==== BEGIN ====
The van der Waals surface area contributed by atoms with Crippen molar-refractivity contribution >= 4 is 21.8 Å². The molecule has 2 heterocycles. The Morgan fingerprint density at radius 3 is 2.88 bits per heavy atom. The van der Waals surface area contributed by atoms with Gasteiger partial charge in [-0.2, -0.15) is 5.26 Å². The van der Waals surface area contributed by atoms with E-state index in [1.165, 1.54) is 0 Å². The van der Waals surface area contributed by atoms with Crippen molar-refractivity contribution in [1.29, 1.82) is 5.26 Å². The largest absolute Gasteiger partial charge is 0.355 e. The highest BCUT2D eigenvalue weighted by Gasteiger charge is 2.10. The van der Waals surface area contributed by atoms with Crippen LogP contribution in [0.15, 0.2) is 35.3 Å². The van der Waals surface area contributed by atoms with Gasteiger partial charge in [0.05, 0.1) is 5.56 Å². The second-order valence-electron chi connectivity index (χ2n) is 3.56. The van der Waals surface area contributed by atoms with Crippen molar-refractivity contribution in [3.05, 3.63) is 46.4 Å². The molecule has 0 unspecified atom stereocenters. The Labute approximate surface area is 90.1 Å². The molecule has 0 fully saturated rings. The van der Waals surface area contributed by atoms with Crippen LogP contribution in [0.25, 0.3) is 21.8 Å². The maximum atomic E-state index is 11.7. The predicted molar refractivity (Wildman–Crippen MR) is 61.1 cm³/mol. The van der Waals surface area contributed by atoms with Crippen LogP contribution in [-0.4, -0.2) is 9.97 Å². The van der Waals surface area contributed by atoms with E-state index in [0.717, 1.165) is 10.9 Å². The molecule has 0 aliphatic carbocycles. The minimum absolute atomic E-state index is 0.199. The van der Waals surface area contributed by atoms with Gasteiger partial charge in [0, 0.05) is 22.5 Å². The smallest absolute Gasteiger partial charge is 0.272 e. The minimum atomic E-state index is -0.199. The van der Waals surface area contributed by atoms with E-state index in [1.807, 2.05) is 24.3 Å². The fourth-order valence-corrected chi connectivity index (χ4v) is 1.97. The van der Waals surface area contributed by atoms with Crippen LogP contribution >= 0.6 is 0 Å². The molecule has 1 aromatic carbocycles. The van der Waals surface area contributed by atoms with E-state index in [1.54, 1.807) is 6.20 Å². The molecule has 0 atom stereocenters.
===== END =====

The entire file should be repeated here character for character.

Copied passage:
The van der Waals surface area contributed by atoms with Crippen molar-refractivity contribution >= 4 is 21.8 Å². The molecule has 2 heterocycles. The Morgan fingerprint density at radius 3 is 2.88 bits per heavy atom. The van der Waals surface area contributed by atoms with Gasteiger partial charge in [-0.2, -0.15) is 5.26 Å². The van der Waals surface area contributed by atoms with E-state index in [1.165, 1.54) is 0 Å². The van der Waals surface area contributed by atoms with Crippen molar-refractivity contribution in [1.29, 1.82) is 5.26 Å². The largest absolute Gasteiger partial charge is 0.355 e. The highest BCUT2D eigenvalue weighted by Gasteiger charge is 2.10. The van der Waals surface area contributed by atoms with Crippen LogP contribution in [0.15, 0.2) is 35.3 Å². The van der Waals surface area contributed by atoms with Gasteiger partial charge in [0.05, 0.1) is 5.56 Å². The second-order valence-electron chi connectivity index (χ2n) is 3.56. The van der Waals surface area contributed by atoms with Crippen molar-refractivity contribution in [3.05, 3.63) is 46.4 Å². The molecule has 0 unspecified atom stereocenters. The Labute approximate surface area is 90.1 Å². The molecule has 0 fully saturated rings. The van der Waals surface area contributed by atoms with Crippen LogP contribution in [0.25, 0.3) is 21.8 Å². The maximum atomic E-state index is 11.7. The predicted molar refractivity (Wildman–Crippen MR) is 61.1 cm³/mol. The van der Waals surface area contributed by atoms with Crippen LogP contribution in [-0.4, -0.2) is 9.97 Å². The van der Waals surface area contributed by atoms with E-state index in [0.717, 1.165) is 10.9 Å². The molecule has 0 aliphatic carbocycles. The minimum absolute atomic E-state index is 0.199. The van der Waals surface area contributed by atoms with Gasteiger partial charge in [0, 0.05) is 22.5 Å². The smallest absolute Gasteiger partial charge is 0.272 e. The minimum atomic E-state index is -0.199. The van der Waals surface area contributed by atoms with E-state index in [1.807, 2.05) is 24.3 Å². The fourth-order valence-corrected chi connectivity index (χ4v) is 1.97. The van der Waals surface area contributed by atoms with Crippen LogP contribution >= 0.6 is 0 Å². The molecule has 1 aromatic carbocycles. The van der Waals surface area contributed by atoms with E-state index in [1.54, 1.807) is 6.20 Å². The molecule has 0 atom stereocenters.